Doesn't that sound nice? Academic and high schoolish. One problem. I can't read it. I mean...I CAN sound out the words and put meaning to the words. But all of it together...nope. (It doesn't help when I set aside 1 hour of reading time and I counted 13 child-interruptions in that hour before I gave up. That's 13 times they CAME to me to interrupt me. That doesn't count the thumps, bumps and cries from the other room they didn't bring to me but I heard regardless.)
We just started. Right now, we're struggling through the Iliad. Dd#1, having been immersed in a Classical Education for the previous 8 years is doing the best. I am doing the worst.
Here are my HELPS TO TEACH THE ILIAD :
- Heroes of the City of Man: A Christian Guide to Select Ancient Literature, Peter J. Leithart - although this isn't a Catholic work, this is a FANTASTIC christian author who makes reading pagan authors much more palatable by his world view. Rather than encouraging his young readers to divorce themselves from their Christianity in reading these B.C. authors, he helps students read with an understanding of a lack of Christ in these characters. This purchase will help us with Homer's Iliad, Odyssey & Virgil's Aeneid. It also contains information for reading Theogony, Eumenides by Aeschylus, Oedipus Tyrannus by Sophocles, The Bacchae by Euripides, and Clouds by Aristophanes.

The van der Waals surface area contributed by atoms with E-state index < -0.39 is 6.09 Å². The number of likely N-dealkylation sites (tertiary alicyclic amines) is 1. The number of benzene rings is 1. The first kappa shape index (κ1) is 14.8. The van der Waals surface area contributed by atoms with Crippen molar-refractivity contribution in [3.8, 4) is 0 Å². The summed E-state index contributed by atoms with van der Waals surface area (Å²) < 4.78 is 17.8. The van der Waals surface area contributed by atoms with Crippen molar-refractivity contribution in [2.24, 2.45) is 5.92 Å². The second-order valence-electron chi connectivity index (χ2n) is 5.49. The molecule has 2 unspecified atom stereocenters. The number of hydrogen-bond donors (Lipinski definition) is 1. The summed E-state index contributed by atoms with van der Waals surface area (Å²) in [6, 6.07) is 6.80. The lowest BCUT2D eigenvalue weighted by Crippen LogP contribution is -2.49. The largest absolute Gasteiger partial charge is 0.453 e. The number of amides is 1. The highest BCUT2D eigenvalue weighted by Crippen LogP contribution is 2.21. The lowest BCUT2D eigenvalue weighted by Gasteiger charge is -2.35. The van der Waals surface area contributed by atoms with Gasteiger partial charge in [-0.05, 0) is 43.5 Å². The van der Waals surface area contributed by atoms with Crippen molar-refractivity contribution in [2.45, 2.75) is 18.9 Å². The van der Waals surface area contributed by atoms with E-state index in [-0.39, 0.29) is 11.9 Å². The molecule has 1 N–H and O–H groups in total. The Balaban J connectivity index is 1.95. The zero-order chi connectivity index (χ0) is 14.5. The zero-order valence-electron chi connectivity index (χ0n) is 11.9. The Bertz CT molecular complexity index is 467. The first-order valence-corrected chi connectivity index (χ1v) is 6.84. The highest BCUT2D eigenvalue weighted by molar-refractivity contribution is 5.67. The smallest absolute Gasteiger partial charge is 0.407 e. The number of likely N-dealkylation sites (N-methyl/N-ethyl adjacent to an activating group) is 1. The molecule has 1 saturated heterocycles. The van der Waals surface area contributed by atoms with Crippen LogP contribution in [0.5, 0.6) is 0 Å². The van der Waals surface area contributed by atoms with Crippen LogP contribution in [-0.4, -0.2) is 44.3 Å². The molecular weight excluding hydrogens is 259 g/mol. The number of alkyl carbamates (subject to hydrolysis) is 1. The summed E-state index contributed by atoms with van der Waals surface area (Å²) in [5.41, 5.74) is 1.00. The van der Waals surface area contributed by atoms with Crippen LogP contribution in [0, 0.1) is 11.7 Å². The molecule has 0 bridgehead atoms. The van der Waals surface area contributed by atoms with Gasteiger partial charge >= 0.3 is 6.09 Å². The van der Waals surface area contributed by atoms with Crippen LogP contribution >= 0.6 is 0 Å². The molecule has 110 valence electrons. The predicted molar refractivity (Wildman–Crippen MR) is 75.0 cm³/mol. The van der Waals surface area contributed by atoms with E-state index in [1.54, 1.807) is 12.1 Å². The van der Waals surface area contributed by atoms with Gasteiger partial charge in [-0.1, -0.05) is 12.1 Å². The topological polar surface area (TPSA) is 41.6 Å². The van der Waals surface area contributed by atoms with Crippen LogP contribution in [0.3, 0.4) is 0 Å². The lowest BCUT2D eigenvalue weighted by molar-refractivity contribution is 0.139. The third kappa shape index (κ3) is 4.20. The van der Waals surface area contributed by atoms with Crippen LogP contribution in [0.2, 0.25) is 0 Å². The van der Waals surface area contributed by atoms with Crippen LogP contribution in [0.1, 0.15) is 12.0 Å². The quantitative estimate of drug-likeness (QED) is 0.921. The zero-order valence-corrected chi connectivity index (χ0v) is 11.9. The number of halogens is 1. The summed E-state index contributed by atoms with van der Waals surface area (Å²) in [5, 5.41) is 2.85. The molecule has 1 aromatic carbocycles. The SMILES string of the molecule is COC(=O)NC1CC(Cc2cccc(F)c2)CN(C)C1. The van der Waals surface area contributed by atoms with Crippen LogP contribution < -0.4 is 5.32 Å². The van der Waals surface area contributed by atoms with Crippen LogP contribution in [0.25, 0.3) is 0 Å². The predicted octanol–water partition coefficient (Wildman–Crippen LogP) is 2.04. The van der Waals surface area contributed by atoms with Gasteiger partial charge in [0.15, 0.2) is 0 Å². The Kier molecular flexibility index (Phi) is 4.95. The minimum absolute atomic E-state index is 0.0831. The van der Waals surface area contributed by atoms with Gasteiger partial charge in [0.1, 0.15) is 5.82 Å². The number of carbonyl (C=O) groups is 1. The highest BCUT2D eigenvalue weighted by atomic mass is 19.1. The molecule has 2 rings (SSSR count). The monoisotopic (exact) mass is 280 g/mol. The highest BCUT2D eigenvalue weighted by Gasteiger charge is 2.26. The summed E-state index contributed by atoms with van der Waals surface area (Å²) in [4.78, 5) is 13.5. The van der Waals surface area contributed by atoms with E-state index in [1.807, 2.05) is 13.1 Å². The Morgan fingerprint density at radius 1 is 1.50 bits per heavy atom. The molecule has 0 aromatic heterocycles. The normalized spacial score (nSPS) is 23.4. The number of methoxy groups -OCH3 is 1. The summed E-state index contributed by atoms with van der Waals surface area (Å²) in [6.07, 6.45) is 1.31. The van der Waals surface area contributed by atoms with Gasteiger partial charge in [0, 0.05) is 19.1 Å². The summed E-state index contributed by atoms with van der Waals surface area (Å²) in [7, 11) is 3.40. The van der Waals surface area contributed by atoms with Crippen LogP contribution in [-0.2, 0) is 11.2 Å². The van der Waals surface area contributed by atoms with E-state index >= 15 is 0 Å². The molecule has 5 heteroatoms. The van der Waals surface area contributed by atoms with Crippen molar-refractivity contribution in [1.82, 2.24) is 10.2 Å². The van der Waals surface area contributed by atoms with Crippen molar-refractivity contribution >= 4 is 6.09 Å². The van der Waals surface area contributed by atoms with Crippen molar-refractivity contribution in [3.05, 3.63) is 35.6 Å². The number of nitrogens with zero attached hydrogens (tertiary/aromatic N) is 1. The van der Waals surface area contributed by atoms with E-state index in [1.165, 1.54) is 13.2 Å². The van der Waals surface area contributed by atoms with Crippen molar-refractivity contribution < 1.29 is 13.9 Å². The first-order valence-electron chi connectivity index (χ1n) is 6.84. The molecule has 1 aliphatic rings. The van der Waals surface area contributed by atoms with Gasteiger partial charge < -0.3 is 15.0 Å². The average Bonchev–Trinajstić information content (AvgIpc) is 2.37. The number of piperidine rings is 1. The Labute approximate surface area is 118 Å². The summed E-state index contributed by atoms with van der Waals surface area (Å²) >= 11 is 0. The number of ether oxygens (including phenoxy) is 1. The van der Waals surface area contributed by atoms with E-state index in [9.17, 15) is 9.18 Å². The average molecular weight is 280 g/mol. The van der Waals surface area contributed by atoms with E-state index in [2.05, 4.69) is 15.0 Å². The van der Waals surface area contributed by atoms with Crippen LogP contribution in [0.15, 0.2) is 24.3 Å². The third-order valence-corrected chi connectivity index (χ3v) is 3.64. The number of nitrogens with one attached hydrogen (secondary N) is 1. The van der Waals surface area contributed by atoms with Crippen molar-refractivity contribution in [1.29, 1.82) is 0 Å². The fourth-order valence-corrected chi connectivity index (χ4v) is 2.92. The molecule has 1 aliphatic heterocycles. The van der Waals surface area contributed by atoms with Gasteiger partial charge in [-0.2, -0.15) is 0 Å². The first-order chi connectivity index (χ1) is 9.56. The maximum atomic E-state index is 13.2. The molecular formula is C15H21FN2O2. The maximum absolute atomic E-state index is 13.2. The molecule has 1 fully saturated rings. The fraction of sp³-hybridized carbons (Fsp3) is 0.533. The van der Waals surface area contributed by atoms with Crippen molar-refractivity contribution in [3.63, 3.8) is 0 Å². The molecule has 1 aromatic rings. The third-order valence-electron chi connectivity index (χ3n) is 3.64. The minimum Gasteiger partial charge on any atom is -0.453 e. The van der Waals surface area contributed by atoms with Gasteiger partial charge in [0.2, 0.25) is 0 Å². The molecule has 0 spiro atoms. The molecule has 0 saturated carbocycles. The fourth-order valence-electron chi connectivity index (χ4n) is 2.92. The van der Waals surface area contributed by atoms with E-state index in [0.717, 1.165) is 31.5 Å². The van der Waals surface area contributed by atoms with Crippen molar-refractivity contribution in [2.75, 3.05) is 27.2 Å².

- A Companion to The Iliad by Malcolm M. Willcock - This is keyed to Lattimore's translation, which is closer to the Greek. My library had a copy of this. It's all the footnotes that you wish were in the Iliad to explain places, literary references, cross-references, character information, historical perspective, etc.
- Iliad of Homer, translated by *Lattimore - It seems funny to use the book itself as a help to read the book. It's because Lattimore's introduction, while fairly boring, gives INVALUABLE help to read the book. Thematic, character and historical summaries as well as where the book fits in the literature cycle of the Trojan war...this was a BIG help and I've been referring back to the introduction over and over again as I read/teach.
*Another option would be read Fagles translation of the Iliad. It isn't as academic, but gives a good feel of the story. In the end, digesting and enjoying what is read is more important than having an erudite experience that was lifeless. Homer meant for his audience to enjoy his stories and Fagle allows you to be swept away in the story!